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People leaving aged care

Once people have finished using an aged care service they are ‘discharged’, and information on their reasons for leaving care and how long they were in care are recorded. This section reports on such exits from residential care and home care.

In 2015–16:
  • There were around 206,700 people leaving aged care.
  • The majority of exits were from residential care (142,200), followed by home care (39,300), and transition care (24,300).
  • People spent an average of just under three years in permanent residential care, whereas people in respite care stayed for an average of 2 months.
  • People spent an average of 2 years and 5 months in home care.
  • Just over 80% of exits from permanent residential care were due to death, compared to 14% from home care .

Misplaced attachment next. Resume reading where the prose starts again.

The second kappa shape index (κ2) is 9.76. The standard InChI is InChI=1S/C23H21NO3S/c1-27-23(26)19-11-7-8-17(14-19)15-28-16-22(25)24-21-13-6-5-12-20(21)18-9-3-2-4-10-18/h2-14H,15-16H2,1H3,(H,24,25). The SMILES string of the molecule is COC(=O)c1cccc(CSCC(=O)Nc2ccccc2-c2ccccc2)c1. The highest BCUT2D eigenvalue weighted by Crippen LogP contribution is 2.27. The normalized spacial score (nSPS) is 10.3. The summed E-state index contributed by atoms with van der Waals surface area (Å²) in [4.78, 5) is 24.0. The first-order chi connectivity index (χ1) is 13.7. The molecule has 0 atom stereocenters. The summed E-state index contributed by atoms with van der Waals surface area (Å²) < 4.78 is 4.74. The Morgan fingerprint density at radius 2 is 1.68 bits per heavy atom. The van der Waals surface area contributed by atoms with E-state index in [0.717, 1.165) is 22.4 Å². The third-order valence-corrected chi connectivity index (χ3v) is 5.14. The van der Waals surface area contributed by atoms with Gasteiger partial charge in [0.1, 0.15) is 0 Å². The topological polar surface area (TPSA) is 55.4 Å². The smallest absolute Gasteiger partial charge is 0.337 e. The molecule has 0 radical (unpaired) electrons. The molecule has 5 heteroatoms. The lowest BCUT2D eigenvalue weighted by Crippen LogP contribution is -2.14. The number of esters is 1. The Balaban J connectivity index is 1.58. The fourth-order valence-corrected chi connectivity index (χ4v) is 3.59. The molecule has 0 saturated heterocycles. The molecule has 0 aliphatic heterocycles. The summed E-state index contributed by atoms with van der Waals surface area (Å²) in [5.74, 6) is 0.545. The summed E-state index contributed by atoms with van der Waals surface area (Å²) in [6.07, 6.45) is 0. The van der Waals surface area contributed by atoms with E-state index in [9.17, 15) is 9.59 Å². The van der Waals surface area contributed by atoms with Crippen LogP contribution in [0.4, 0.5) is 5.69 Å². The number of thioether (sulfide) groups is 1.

• Around 32% of people who left home care entered residential care, and 10% of people who left permanent residential care moved to a different facility (see pie chart below).

Why do people leave aged care?

People leave aged care for a number of different reasons, including moving to another service, going to hospital (not including short periods of hospital leave), returning to the community, or death. In each of these cases, they are counted as a discharge (also termed ‘exit’) every time they leave care (excluding short periods of leave).

The time that people spend in care and the reasons they leave vary by program type, but can be influenced by factors such as age, sex and care needs. Sometimes people leave aged care but return at a later date, throughout the year or after many years.

In the next section, explore more about the reasons people leave aged care, their average length of stay in care, and how exits vary by program type.